While Lucifer counted it a thing to be grasped to be equal with God, Christ, the Exalted One, “made Himself of no reputation, and took upon Him the form of a servant, and was made in the likeness of men: and being found in fashion as a man, He humbled Himself, and became obedient unto death, even the death of the cross.” Philippians 2:7, 8. Now the cross was just before Him; and His own disciples were so filled with self-seeking—the very principle of Satan’s kingdom—that they could not enter into sympathy with their Lord, or even understand Him as He spoke of His humiliation for them.”

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ELLEN G. WHITE (1827-1915), one of the most published authors in the world, named one of the “100 Most Significant Americans of All Time” by the Smithsonian Institution in 2014, was a co-founder of the Seventh-day Adventist Church.

*You can read The Desire of Ages in its entirety online at www.whiteestate.org/onlinebooks.


This article is part of our 2021 September / October  Issue
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The Greatest Family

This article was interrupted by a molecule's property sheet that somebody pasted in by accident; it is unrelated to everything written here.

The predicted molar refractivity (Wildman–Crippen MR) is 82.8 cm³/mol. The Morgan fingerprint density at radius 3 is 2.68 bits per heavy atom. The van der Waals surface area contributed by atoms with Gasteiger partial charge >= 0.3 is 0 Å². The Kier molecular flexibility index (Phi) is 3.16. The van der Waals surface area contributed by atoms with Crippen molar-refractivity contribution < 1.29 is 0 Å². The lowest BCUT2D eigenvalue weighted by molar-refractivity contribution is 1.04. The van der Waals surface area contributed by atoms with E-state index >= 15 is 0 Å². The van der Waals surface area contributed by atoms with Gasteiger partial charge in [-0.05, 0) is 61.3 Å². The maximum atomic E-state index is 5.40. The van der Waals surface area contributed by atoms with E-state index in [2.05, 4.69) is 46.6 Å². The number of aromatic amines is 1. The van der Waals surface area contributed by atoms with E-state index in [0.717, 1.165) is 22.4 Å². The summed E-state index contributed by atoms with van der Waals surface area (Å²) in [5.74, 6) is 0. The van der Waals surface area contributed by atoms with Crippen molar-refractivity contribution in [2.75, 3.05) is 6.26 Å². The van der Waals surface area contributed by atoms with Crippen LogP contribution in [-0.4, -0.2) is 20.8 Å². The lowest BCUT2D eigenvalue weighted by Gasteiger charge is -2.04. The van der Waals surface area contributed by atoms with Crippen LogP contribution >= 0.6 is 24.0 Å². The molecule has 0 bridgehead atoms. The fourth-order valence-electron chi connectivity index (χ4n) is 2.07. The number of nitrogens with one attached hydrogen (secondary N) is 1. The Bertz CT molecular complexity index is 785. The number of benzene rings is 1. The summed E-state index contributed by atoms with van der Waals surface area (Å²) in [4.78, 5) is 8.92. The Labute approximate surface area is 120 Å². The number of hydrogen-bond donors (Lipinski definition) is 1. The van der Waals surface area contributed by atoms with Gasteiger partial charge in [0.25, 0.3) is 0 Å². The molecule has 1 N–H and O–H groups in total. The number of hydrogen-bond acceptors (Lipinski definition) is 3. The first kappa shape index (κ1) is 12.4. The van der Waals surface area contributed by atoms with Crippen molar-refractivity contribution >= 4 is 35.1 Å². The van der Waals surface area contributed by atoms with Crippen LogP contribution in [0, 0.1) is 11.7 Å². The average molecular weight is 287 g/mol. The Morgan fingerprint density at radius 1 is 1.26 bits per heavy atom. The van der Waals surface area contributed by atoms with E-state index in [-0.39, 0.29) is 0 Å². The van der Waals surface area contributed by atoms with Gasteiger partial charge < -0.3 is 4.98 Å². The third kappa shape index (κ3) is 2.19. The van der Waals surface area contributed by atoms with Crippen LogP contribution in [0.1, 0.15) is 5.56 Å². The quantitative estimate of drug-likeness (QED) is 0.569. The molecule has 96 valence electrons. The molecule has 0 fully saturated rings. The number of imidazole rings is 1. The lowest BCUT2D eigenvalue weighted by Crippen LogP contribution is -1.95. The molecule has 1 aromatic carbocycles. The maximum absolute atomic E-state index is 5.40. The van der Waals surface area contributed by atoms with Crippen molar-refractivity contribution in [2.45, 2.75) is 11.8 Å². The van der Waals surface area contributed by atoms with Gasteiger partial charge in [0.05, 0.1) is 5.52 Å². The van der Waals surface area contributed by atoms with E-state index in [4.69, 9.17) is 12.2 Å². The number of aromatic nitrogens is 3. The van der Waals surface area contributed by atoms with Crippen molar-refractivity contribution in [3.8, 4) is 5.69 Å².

One of the greatest gifts and challenges is family. There are those who value nothing above the ones who have the same blood flowing through their veins. Others experience trauma at the hands of the ones entrusted to have their best interest at heart. Jesus declared that those who are like children will enter into the Kingdom of Heaven. They are His family, part of the family of God. Join us as we explore who makes up The Greatest Family.

1 Read Matthew 18:1; Matthew 20:20; James 4:10

The disciples have asked an interesting question. They are wondering how high their status will be in the kingdom of Heaven. This question has caused problems for them, and can do the same with us. Has the desire for recognition or a high position here and now ever caused problems? How so? Share with us here at Message on Social Media using #MessageMag.

2 Read Matthew 18:2

I don’t know where they were but can we visualize the sequence of events? Disciples talk amongst each other. They muster up the courage to ask Jesus about the level they will be on when the kingdom is built. Jesus doesn’t respond. He looks around and calls a kid to the group. He then tells the group that if you want to be on a high level, you’ll need to be more like this child. There is no recorded response. What do you think the disciples thoughts were?

3 Read Matthew 18:3